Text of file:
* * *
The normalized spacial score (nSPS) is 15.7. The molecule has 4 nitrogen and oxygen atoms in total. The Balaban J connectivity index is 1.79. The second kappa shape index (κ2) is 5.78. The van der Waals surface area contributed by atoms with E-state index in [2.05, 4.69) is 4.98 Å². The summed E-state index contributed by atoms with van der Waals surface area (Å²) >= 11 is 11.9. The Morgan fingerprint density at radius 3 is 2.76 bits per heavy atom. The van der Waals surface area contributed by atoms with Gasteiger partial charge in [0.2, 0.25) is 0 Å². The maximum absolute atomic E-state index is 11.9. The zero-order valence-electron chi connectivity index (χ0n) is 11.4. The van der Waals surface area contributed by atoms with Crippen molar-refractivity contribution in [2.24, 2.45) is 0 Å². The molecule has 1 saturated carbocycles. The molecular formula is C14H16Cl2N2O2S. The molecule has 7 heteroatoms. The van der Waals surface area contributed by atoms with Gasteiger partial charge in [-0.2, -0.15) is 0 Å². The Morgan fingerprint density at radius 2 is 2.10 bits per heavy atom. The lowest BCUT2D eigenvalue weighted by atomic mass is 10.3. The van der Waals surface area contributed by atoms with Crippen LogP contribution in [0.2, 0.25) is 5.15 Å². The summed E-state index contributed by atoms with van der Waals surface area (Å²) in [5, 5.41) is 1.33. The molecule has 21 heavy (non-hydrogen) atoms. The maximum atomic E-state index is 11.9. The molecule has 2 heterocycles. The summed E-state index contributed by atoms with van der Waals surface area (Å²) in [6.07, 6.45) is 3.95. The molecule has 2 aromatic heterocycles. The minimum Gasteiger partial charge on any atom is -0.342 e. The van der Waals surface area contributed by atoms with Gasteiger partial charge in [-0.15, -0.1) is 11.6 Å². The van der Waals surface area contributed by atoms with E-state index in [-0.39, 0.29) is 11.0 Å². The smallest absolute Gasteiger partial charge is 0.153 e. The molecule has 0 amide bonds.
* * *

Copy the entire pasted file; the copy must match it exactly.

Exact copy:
The normalized spacial score (nSPS) is 15.7. The molecule has 4 nitrogen and oxygen atoms in total. The Balaban J connectivity index is 1.79. The second kappa shape index (κ2) is 5.78. The van der Waals surface area contributed by atoms with E-state index in [2.05, 4.69) is 4.98 Å². The summed E-state index contributed by atoms with van der Waals surface area (Å²) >= 11 is 11.9. The Morgan fingerprint density at radius 3 is 2.76 bits per heavy atom. The van der Waals surface area contributed by atoms with Gasteiger partial charge in [0.2, 0.25) is 0 Å². The maximum absolute atomic E-state index is 11.9. The zero-order valence-electron chi connectivity index (χ0n) is 11.4. The van der Waals surface area contributed by atoms with Crippen molar-refractivity contribution in [2.24, 2.45) is 0 Å². The molecule has 1 saturated carbocycles. The molecular formula is C14H16Cl2N2O2S. The molecule has 7 heteroatoms. The van der Waals surface area contributed by atoms with Gasteiger partial charge in [-0.2, -0.15) is 0 Å². The Morgan fingerprint density at radius 2 is 2.10 bits per heavy atom. The lowest BCUT2D eigenvalue weighted by atomic mass is 10.3. The van der Waals surface area contributed by atoms with Crippen LogP contribution in [0.2, 0.25) is 5.15 Å². The summed E-state index contributed by atoms with van der Waals surface area (Å²) in [5, 5.41) is 1.33. The molecule has 21 heavy (non-hydrogen) atoms. The maximum atomic E-state index is 11.9. The molecule has 2 heterocycles. The summed E-state index contributed by atoms with van der Waals surface area (Å²) in [6.07, 6.45) is 3.95. The molecule has 2 aromatic heterocycles. The minimum Gasteiger partial charge on any atom is -0.342 e. The van der Waals surface area contributed by atoms with Gasteiger partial charge in [-0.15, -0.1) is 11.6 Å². The van der Waals surface area contributed by atoms with E-state index in [-0.39, 0.29) is 11.0 Å². The smallest absolute Gasteiger partial charge is 0.153 e. The molecule has 0 amide bonds.